In this space, visitors are invited to post any comments, questions, or skeptical observations about Philo T. Farnsworth's contributions to the field of Nuclear Fusion research.
Subject: Re: Yet another fusor attempt
Date: Sep 22, 12:38 pm
Poster: Jim Lux
On Sep 22, 12:38 pm, Jim Lux wrote:
>I'm not quite sure where to find three isolation trannies at $50 each- tell me the secret!
C&H Sales Co, 2176 E. Colorado Blvd, Pasadena, CA 91107 tel 800-325-9465 (I don't recall the web URL, but it's out there somewhere. http://www.aaaim.com/CandH/ ??). 15kV 110V:110V 500VA isolation transformers..
You're right, that would certainly simplify my situation. I could use a non-isolated, half NST followed by doublers, but the problem there is that while I have fewer stages, I have to have higher-voltage more exotic parts.
What exotic parts? The rectifier? Get the 6kV 200 mA diodes from All Electronics in Van Nuys, CA ($.40 each, last I checked) and string 20 in series (120 kVPIV) and pot them in silicone (2 part RTV) or sink it in oil. You want massive overdesign on series strings to account for variability of the devices, etc. They're cheap, so the extra 5-10 units is only a few bucks.
Microwave oven rectifiers are essentially the same devices potted into an epoxy block. They're very expensive for the ratings when bought new, and of uncertain quality when scrounged.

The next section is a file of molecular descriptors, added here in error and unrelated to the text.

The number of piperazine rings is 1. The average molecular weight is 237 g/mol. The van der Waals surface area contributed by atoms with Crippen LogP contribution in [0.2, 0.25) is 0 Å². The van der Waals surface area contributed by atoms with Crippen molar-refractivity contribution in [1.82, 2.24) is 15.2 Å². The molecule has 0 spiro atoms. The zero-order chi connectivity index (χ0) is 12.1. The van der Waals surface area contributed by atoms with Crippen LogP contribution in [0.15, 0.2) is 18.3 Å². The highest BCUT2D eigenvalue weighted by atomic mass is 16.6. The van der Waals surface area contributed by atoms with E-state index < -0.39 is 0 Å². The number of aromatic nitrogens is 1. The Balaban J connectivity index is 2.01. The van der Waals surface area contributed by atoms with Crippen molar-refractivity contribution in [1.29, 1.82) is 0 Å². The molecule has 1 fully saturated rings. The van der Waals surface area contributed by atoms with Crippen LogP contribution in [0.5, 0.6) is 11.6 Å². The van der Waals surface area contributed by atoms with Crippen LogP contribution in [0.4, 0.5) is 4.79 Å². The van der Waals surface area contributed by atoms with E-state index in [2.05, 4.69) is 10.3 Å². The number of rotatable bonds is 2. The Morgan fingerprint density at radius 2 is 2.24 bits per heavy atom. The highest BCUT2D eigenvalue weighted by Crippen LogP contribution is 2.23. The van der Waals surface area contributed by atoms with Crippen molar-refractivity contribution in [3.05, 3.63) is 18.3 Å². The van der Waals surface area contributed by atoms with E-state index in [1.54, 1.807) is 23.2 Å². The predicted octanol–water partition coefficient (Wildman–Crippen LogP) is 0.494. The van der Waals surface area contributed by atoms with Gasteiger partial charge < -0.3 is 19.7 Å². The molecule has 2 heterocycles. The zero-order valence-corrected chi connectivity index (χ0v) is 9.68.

You can use the microwave oven caps for filtering, by just stringing them in series. They have resistors across them already for equalization. You might also want to consider a choke input filter, rather than capacitive... less stored energy in a flashover.
The microwave transformer allows the use of the microwave caps and diodes. Yes, it's a tad bit dangerous. Do you have any pointers to x-ray equipment liquidators online? Certainly the power demands are not too heavy here.
You might check out the power transformer rebuilders like Austin or T&R for a potential transformer designed to run off a 60-80 kV line.
For state of the art cool, and a power supply that I am contemplating for fusor use, build a high frequency switcher driving a voltage multiplier. With this you could build a constant current or constant voltage or anything in between. The high frequency means the caps are smaller (cheaper).
>>>>I wouldn't fool with microwave oven transformers or the like... How much current do you really need? Aside from a surplus Xray unit (the best solution, probably), you might do better with some 15 kV neon sign transformers ($80 new) and some 15 kV isolation transformers ($50 used), which will give you 45 kVRMS, and near to 60 kV rectified and filtered. Add another NST and a pair of isolation transformers, and you're up to 80 kV.